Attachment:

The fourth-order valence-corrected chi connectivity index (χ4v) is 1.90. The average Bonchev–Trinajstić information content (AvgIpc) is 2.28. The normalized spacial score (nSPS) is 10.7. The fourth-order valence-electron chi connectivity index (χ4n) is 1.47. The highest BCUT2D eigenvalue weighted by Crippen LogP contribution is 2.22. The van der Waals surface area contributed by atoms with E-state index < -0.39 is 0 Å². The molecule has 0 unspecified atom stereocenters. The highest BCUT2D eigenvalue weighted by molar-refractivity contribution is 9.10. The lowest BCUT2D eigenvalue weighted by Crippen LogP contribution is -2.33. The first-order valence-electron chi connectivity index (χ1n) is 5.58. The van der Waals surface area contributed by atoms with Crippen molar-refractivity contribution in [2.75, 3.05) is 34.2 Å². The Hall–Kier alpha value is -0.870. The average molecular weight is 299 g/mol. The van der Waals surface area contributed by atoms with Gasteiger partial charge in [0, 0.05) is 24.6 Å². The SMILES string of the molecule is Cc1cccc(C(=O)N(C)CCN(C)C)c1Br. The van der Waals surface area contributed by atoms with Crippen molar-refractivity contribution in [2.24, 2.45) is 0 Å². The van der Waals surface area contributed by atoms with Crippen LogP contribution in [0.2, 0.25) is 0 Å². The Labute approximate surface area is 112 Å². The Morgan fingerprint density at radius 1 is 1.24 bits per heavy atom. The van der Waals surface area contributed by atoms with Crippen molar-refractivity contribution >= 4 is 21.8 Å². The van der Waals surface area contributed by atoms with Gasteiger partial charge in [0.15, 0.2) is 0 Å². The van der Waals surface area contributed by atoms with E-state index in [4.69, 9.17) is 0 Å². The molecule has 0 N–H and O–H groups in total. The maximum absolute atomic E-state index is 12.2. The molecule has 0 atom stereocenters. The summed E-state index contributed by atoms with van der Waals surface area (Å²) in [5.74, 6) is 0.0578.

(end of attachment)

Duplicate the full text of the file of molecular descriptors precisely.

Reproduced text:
The fourth-order valence-corrected chi connectivity index (χ4v) is 1.90. The average Bonchev–Trinajstić information content (AvgIpc) is 2.28. The normalized spacial score (nSPS) is 10.7. The fourth-order valence-electron chi connectivity index (χ4n) is 1.47. The highest BCUT2D eigenvalue weighted by Crippen LogP contribution is 2.22. The van der Waals surface area contributed by atoms with E-state index < -0.39 is 0 Å². The molecule has 0 unspecified atom stereocenters. The highest BCUT2D eigenvalue weighted by molar-refractivity contribution is 9.10. The lowest BCUT2D eigenvalue weighted by Crippen LogP contribution is -2.33. The first-order valence-electron chi connectivity index (χ1n) is 5.58. The van der Waals surface area contributed by atoms with Crippen molar-refractivity contribution in [2.75, 3.05) is 34.2 Å². The Hall–Kier alpha value is -0.870. The average molecular weight is 299 g/mol. The van der Waals surface area contributed by atoms with Gasteiger partial charge in [0, 0.05) is 24.6 Å². The SMILES string of the molecule is Cc1cccc(C(=O)N(C)CCN(C)C)c1Br. The van der Waals surface area contributed by atoms with Crippen molar-refractivity contribution in [2.24, 2.45) is 0 Å². The van der Waals surface area contributed by atoms with Crippen LogP contribution in [0.2, 0.25) is 0 Å². The Labute approximate surface area is 112 Å². The Morgan fingerprint density at radius 1 is 1.24 bits per heavy atom. The van der Waals surface area contributed by atoms with Crippen molar-refractivity contribution >= 4 is 21.8 Å². The van der Waals surface area contributed by atoms with Gasteiger partial charge in [0.15, 0.2) is 0 Å². The van der Waals surface area contributed by atoms with E-state index in [4.69, 9.17) is 0 Å². The molecule has 0 N–H and O–H groups in total. The maximum absolute atomic E-state index is 12.2. The molecule has 0 atom stereocenters. The summed E-state index contributed by atoms with van der Waals surface area (Å²) in [5.74, 6) is 0.0578.